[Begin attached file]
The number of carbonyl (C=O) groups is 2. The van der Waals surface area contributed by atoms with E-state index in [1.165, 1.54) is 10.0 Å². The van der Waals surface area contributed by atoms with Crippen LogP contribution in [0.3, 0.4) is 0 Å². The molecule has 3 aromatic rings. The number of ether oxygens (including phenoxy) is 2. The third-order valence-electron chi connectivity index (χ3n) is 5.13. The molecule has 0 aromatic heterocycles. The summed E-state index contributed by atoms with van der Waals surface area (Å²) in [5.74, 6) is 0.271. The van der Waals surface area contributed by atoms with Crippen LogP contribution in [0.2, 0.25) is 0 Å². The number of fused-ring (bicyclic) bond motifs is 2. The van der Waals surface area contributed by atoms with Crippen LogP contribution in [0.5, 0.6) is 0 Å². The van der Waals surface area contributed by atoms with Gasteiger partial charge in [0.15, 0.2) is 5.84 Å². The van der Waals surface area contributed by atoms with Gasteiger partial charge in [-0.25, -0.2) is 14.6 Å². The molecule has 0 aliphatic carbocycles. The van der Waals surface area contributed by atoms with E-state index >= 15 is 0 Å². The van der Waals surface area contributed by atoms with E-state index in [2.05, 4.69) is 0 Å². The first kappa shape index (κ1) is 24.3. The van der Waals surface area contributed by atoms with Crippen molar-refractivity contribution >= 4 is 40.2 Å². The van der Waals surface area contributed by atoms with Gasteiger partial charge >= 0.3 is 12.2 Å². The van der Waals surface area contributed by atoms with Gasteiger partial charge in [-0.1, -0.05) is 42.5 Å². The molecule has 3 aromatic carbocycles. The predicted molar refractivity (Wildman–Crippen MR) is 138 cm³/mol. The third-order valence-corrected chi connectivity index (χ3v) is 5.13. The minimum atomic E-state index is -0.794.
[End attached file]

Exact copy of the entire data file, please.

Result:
The number of carbonyl (C=O) groups is 2. The van der Waals surface area contributed by atoms with E-state index in [1.165, 1.54) is 10.0 Å². The van der Waals surface area contributed by atoms with Crippen LogP contribution in [0.3, 0.4) is 0 Å². The molecule has 3 aromatic rings. The number of ether oxygens (including phenoxy) is 2. The third-order valence-electron chi connectivity index (χ3n) is 5.13. The molecule has 0 aromatic heterocycles. The summed E-state index contributed by atoms with van der Waals surface area (Å²) in [5.74, 6) is 0.271. The van der Waals surface area contributed by atoms with Crippen LogP contribution in [0.2, 0.25) is 0 Å². The number of fused-ring (bicyclic) bond motifs is 2. The van der Waals surface area contributed by atoms with Crippen LogP contribution in [0.5, 0.6) is 0 Å². The van der Waals surface area contributed by atoms with Gasteiger partial charge in [0.15, 0.2) is 5.84 Å². The van der Waals surface area contributed by atoms with Gasteiger partial charge in [-0.25, -0.2) is 14.6 Å². The molecule has 0 aliphatic carbocycles. The van der Waals surface area contributed by atoms with E-state index >= 15 is 0 Å². The van der Waals surface area contributed by atoms with E-state index in [2.05, 4.69) is 0 Å². The first kappa shape index (κ1) is 24.3. The van der Waals surface area contributed by atoms with Crippen molar-refractivity contribution >= 4 is 40.2 Å². The van der Waals surface area contributed by atoms with Gasteiger partial charge >= 0.3 is 12.2 Å². The van der Waals surface area contributed by atoms with Gasteiger partial charge in [-0.1, -0.05) is 42.5 Å². The molecule has 3 aromatic carbocycles. The predicted molar refractivity (Wildman–Crippen MR) is 138 cm³/mol. The third-order valence-corrected chi connectivity index (χ3v) is 5.13. The minimum atomic E-state index is -0.794.